A $4.83 billion acquisition of Yahoo by Verizon has been long in the making now and despite more than a few setbacks, the two companies have announced their intent to proceed with the deal, though at a massive discount to Verizon.
Details of the deal began surfacing in July of last year, when Verizon confirmed the existence of the deal. Unfortunately, details soon emerged that Yahoo had previously suffered two major data breaches and a potentially significant loss of account security after it revealed just this month that attackers had stolen the source code it used to create cookies, leaving an unspecified number of accounts at risk. This was in addition to a massive breach from 2014 involving 500 million users and one in 2013 with over a billion users affected, both of which it had failed to disclose until last year, much to the ire of both its users and Verizon.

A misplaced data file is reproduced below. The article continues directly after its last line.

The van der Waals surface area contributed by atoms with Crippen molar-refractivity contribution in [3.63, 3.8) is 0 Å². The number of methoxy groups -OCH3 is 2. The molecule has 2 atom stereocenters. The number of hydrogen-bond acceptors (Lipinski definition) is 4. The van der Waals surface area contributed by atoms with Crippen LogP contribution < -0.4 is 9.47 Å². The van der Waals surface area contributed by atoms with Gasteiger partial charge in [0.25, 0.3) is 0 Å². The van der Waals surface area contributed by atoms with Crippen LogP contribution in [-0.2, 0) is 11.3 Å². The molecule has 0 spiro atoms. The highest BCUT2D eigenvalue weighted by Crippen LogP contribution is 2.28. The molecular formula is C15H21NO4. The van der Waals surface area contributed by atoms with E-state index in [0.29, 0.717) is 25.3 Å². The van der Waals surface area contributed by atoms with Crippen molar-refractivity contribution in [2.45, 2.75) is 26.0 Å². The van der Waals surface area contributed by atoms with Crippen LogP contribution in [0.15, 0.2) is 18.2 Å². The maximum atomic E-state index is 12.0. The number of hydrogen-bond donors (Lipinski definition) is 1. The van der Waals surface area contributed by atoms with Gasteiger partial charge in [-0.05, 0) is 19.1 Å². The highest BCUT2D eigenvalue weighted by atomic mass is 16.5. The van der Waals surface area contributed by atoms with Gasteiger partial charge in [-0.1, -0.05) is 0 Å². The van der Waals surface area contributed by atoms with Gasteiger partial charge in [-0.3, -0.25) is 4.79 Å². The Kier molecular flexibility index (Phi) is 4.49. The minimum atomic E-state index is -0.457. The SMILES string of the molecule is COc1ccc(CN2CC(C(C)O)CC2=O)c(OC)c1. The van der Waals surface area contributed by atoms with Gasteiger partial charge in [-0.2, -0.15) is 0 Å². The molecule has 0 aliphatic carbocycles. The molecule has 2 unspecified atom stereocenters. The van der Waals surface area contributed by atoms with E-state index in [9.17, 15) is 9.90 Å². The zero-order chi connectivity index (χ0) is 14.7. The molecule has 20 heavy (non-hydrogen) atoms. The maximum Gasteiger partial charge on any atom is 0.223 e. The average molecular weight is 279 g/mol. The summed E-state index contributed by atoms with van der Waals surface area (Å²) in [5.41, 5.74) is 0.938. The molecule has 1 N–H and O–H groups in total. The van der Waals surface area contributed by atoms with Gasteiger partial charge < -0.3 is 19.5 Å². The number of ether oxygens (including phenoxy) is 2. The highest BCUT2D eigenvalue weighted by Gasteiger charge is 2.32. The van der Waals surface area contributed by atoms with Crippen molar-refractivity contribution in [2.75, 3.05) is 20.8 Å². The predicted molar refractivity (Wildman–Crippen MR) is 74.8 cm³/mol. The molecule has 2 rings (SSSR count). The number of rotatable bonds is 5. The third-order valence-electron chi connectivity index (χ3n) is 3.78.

Following this, the health of the deal was in question with rumours swirling of Verizon asking for as much as a $1 billion discount on the asking price and then later considering shelving the deal altogether. A more conservative figure of $250 million emerged earlier this month and it seems that the two companies have finally agreed to a $350 million discount in Verizon's favour.
As part of the deal, Verizon will also take 50% of any financial liability as a result of the two hacks, although Yahoo may still be subject to damages from shareholder lawsuits and the currently ongoing probe into the data breaches by the SEC.
The deal is expected to close in the second quarter of this year, making it, in Verizon's words, "one of the largest portfolios of owned and partnered global brands."